Synthesis of cDNA was performed with 2 μg of total RNA per sample with random primers and reagents contained in the Reverse Transcription System kit, according to the manufacturer's protocol (Promega). The reverse transcriptase product was diluted 20× in nuclease-free H2O, and 5 μl of each sample was loaded into 96-well plates for real-time PCR in an ABI Prism 7700 Sequence Detection System (Applied Biosystems). β-Actin served as internal control, and H2O served as a negative control. Amplification reactions included oligonucleotide primers for each target gene and for β-actin, as well as platinum Taq polymerase and SYBR Green DNA-binding dye. Fluorescence signals were analyzed during each of 40 cycles (denaturation 15 s at 95°C, annealing 15 s at 56°C, and extension 40 s at 72°C). Denaturation curves of target genes and β-actin, performed at the end of the PCR, and detection of the PCR products by agarose gel electrophoresis confirmed the homogeneity of the DNA products. Relative quantification was calculated with the comparative threshold cycle (CT) method (as described in User Bulletin no. 2, ABI PRISM 7700 Sequence Detection System). CT indicates the fractional cycle number at which the amount of amplified target genes reach a fixed threshold within the linear phase of gene amplification and is inversely related to the abundance of mRNA transcripts in the initial sample. Mean CT of duplicate measurements would be used to calculate ΔCT as the difference in CT for target and reference. ΔCT for each sample was compared with the corresponding control CT, and the result was expressed as ΔΔCT. Relative quantity of product was expressed as fold induction or repression of the target gene compared with the control primers, according to the formula 2.
Cytochrome P-450 2E1 activity.
Fifty micrograms of liver was homogenized in 5% trichloroacetic acid at a ratio of 1:10 (wt/vol) and centrifuged for 5 min at 8,000 rpm and 4°C. Catalytic activity of cytochrome P-450 2E1 (CYP2E1) was determined as the rate of production of p-nitrocatechol from p-nitrophenol (49).
HSC were isolated from all groups by sequential pronase/collagenase digestion followed by Nycodenz density gradient centrifugation as described previously with minor modifications in rats (19, 20). After anesthesia and abdominal exploration, liver perfusion via the portal vein with 20 ml MEM (GIBCO BRL) obtained hepatic washout. Perfusion was then followed by 10 ml of DMEM-F-12 (GIBCO BRL) containing 0.5 mg Pronase (Roche Diagnostics, catalog no. 1459643) per gram of body weight of the mouse, followed by 10 ml of DMEM-F-12 containing 7 mg of Liberase enzyme 3 (Roche Diagnostics, catalog no. 1814184). The digested liver was mashed ex vivo and was incubated at 37°C for 25 min in 50 ml of DMEM-F-12 solution containing 0.05% Pronase and 20 μg/ml of DNase I (Roche Diagnostics, catalog no. 1284932). The resulting suspension was filtered through a 150-μm steel mesh and centrifuged on an 8.2% Nycodenz (Sigma catalog no. D-2158) cushion at 1400 g for 15 min, which produced a stellate cell-enriched fraction in the upper whitish layer. Samples were stored at 4°C until the FACS analysis was performed.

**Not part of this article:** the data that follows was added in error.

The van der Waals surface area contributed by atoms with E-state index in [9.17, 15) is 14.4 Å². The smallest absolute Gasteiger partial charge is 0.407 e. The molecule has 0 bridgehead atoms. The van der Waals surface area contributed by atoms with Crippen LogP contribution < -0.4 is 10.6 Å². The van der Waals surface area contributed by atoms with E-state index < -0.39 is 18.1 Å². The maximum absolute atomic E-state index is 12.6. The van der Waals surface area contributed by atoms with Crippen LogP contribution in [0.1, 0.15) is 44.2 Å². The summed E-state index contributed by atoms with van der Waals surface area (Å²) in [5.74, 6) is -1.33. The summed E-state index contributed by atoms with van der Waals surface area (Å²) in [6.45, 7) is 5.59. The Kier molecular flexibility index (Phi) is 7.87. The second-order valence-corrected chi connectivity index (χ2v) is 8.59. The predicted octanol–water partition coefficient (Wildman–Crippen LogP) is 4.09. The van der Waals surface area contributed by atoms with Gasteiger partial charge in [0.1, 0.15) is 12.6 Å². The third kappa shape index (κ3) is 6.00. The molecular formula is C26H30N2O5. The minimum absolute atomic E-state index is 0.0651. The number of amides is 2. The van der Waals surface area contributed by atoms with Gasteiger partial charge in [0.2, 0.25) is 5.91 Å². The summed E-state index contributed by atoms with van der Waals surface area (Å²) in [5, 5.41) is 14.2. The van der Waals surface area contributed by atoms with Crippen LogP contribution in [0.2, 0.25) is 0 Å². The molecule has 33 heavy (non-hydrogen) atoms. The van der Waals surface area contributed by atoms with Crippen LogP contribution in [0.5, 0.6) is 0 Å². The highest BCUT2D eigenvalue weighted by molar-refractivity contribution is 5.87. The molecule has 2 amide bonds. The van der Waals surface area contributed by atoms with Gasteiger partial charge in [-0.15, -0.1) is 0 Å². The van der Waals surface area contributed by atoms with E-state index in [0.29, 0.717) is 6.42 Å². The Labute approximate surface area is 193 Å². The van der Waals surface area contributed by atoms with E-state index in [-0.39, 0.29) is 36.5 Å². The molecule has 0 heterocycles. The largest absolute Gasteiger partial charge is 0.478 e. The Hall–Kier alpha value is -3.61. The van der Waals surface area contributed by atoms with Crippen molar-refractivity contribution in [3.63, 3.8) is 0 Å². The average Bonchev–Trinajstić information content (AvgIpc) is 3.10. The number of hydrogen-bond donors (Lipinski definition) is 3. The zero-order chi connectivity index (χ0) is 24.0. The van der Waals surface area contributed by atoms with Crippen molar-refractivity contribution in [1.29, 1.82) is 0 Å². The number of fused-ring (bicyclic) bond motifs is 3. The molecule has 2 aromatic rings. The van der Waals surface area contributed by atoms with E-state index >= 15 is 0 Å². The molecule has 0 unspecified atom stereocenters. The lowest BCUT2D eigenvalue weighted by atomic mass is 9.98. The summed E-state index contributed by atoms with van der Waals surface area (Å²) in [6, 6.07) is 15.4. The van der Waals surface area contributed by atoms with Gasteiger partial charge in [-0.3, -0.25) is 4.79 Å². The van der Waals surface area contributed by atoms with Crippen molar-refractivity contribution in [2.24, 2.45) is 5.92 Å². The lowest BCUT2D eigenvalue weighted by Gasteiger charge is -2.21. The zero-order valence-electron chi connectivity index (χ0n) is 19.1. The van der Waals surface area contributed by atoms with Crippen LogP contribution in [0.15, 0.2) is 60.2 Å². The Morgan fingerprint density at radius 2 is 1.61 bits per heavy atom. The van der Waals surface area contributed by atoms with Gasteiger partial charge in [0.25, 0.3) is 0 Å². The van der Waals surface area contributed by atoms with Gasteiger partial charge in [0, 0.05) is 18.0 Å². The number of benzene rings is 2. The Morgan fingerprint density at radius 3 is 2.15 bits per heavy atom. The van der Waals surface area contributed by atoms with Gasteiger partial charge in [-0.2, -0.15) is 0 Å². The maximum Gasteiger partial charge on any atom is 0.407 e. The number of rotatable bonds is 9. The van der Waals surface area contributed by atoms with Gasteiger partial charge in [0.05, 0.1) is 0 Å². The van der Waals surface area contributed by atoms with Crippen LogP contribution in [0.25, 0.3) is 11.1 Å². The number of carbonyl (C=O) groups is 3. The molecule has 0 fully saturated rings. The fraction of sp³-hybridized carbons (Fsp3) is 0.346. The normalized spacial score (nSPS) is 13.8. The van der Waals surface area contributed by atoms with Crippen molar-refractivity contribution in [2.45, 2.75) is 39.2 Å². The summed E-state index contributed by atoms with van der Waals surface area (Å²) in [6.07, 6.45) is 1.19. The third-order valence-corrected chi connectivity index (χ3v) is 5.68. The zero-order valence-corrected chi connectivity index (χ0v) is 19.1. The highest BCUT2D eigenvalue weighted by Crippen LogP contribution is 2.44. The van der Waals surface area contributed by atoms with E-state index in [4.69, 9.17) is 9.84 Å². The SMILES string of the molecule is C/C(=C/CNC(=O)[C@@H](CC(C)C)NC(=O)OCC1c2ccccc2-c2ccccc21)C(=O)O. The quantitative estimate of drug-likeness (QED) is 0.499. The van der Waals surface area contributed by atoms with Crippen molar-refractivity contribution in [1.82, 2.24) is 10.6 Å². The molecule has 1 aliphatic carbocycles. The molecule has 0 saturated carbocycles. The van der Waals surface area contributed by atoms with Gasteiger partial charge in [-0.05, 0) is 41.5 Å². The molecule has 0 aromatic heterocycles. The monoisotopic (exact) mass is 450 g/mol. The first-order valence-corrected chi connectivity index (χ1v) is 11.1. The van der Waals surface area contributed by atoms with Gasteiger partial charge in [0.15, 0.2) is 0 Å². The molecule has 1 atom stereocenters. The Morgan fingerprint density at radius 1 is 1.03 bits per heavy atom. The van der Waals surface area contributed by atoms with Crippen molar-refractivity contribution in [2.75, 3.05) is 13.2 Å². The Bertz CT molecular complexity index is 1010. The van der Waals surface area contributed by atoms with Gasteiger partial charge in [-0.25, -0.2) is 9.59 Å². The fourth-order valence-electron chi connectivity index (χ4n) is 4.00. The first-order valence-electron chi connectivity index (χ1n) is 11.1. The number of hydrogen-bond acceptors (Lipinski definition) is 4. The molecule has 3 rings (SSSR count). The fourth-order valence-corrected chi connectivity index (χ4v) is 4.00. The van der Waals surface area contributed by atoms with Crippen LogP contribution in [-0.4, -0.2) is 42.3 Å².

Cell isolation, staining, and flow cytometric analysis.
Spleens were harvested at the time of euthanasia and fractionated through a 70-μm nylon cell strainer. After red blood cell lyses, the splenocytes were washed, suspended in RPMI 1640 medium, and stored at 4°C until FACS analysis. Intrahepatic lymphocytes were isolated by perfusion of the liver with digestion buffer. After perfusion, the liver was homogenized and incubated at 37°C for 30 min. Next, the digested liver cell suspension was centrifuged to remove hepatocytes and cell clumps. The supernatant was then centrifuged to obtain a pellet of cells depleted of hepatocytes to a final volume of 1 ml. Lymphocytes were then isolated from this cell suspension by 24% metrizamide gradient separation (39, 54). Human peripheral blood was collected in heparin from patients and healthy control subjects after Institutional Review Board approval. Mononuclear cells were isolated by centrifugation over Ficoll-Hypaque (Pharmacia) according to Boyum (9). After three washes in saline, the cells were resuspended in RPMI 1640 medium supplemented with 50% heat-inactivated fetal calf serum (GIBCO) and 20% dimethyl sulfoxide; cells were stored at −80°C.
Briefly, lymphocytes were adjusted to 2 × 107/ml in staining buffer (in saline containing 1% bovine albumin), incubated for 30 min at 4°C with antibodies conjugated to fluorescein isothiocyanate (FITC), phycoerythrin (PE), or allophycocyanin (APC), washed three times, and then resuspended in fixative solution with 2% paraformaldehyde for analysis. Lymphocytes were stained with monoclonal anti-mouse CD4 and CD8 antibodies conjugated by PE and FITC, respectively (BD Biosciences, San Jose, CA). For staining NK cells, we used APC-conjugated rat anti-mouse CD49b/Pan-NK cells possessing monoclonal antibody that identifies the majority of the NK cells. NK cells were defined as CD49b+CD3− cells, and therefore PE-conjugated rat anti-mouse CD3 staining was used. Staining with peridinin chlorophyll-α protein (Per-Cy5)-conjugated rat anti-mouse CD45 (BD Biosciences) was used to identify lymphocytes. T regulatory (Treg) cells were defined as CD4+CD25+FoxP3+ with FITC-conjugated rat anti-mouse CD25 and APC-conjugated rat anti-mouse FoxP3. For apoptosis measurements of freshly isolated HSC, propidium iodide (PI) staining of fragmented DNA (42) and phosphatidylserine staining by annexin V conjugated to FITC (65) (R&D Systems, Minneapolis, MN) were used according to the manufacturer's instructions. HSC apoptosis was therefore defined as annexin-V+ but PI−. FACS data were acquired with a FACSCalibur flow cytometer (BD Biosciences) set to capture all events.